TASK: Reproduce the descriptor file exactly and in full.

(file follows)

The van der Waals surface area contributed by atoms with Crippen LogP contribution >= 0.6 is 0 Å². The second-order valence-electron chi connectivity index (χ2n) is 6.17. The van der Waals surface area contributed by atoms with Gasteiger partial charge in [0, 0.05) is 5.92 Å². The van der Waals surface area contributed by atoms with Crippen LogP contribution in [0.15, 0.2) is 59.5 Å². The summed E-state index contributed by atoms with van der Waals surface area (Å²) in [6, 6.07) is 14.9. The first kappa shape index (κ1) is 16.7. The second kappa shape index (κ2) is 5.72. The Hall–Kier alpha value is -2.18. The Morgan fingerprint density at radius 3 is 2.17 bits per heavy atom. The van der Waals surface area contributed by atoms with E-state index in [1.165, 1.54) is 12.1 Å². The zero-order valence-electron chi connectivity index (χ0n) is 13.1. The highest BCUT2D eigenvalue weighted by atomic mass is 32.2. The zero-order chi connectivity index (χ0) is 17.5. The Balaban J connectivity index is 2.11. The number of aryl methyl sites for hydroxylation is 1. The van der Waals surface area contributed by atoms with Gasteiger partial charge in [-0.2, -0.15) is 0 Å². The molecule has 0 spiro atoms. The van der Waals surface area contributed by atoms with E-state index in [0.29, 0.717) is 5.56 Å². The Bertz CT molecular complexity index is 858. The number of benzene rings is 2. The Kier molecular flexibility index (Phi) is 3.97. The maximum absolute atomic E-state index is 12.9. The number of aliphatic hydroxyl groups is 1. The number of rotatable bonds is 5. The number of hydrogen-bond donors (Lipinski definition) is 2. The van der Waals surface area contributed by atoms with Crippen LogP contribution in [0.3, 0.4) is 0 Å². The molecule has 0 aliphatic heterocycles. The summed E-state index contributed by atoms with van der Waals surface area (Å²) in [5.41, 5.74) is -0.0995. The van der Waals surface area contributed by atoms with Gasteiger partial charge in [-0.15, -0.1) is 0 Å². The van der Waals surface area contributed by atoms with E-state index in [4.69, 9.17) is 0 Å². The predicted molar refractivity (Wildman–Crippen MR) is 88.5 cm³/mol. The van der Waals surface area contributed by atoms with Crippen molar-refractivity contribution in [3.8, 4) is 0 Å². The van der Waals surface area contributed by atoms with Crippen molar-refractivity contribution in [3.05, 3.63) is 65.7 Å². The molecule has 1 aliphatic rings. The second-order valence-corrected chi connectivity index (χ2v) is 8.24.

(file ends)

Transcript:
The van der Waals surface area contributed by atoms with Crippen LogP contribution >= 0.6 is 0 Å². The second-order valence-electron chi connectivity index (χ2n) is 6.17. The van der Waals surface area contributed by atoms with Gasteiger partial charge in [0, 0.05) is 5.92 Å². The van der Waals surface area contributed by atoms with Crippen LogP contribution in [0.15, 0.2) is 59.5 Å². The summed E-state index contributed by atoms with van der Waals surface area (Å²) in [6, 6.07) is 14.9. The first kappa shape index (κ1) is 16.7. The second kappa shape index (κ2) is 5.72. The Hall–Kier alpha value is -2.18. The Morgan fingerprint density at radius 3 is 2.17 bits per heavy atom. The van der Waals surface area contributed by atoms with E-state index in [1.165, 1.54) is 12.1 Å². The zero-order valence-electron chi connectivity index (χ0n) is 13.1. The highest BCUT2D eigenvalue weighted by atomic mass is 32.2. The zero-order chi connectivity index (χ0) is 17.5. The Balaban J connectivity index is 2.11. The number of aryl methyl sites for hydroxylation is 1. The van der Waals surface area contributed by atoms with Gasteiger partial charge in [-0.2, -0.15) is 0 Å². The molecule has 0 spiro atoms. The van der Waals surface area contributed by atoms with E-state index in [0.29, 0.717) is 5.56 Å². The Bertz CT molecular complexity index is 858. The number of benzene rings is 2. The Kier molecular flexibility index (Phi) is 3.97. The maximum absolute atomic E-state index is 12.9. The number of aliphatic hydroxyl groups is 1. The number of rotatable bonds is 5. The number of hydrogen-bond donors (Lipinski definition) is 2. The van der Waals surface area contributed by atoms with Crippen LogP contribution in [0.3, 0.4) is 0 Å². The molecule has 0 aliphatic heterocycles. The summed E-state index contributed by atoms with van der Waals surface area (Å²) in [5.41, 5.74) is -0.0995. The van der Waals surface area contributed by atoms with Gasteiger partial charge in [-0.15, -0.1) is 0 Å². The van der Waals surface area contributed by atoms with E-state index in [4.69, 9.17) is 0 Å². The predicted molar refractivity (Wildman–Crippen MR) is 88.5 cm³/mol. The van der Waals surface area contributed by atoms with Crippen molar-refractivity contribution in [3.8, 4) is 0 Å². The van der Waals surface area contributed by atoms with Crippen molar-refractivity contribution in [3.05, 3.63) is 65.7 Å². The molecule has 1 aliphatic rings. The second-order valence-corrected chi connectivity index (χ2v) is 8.24.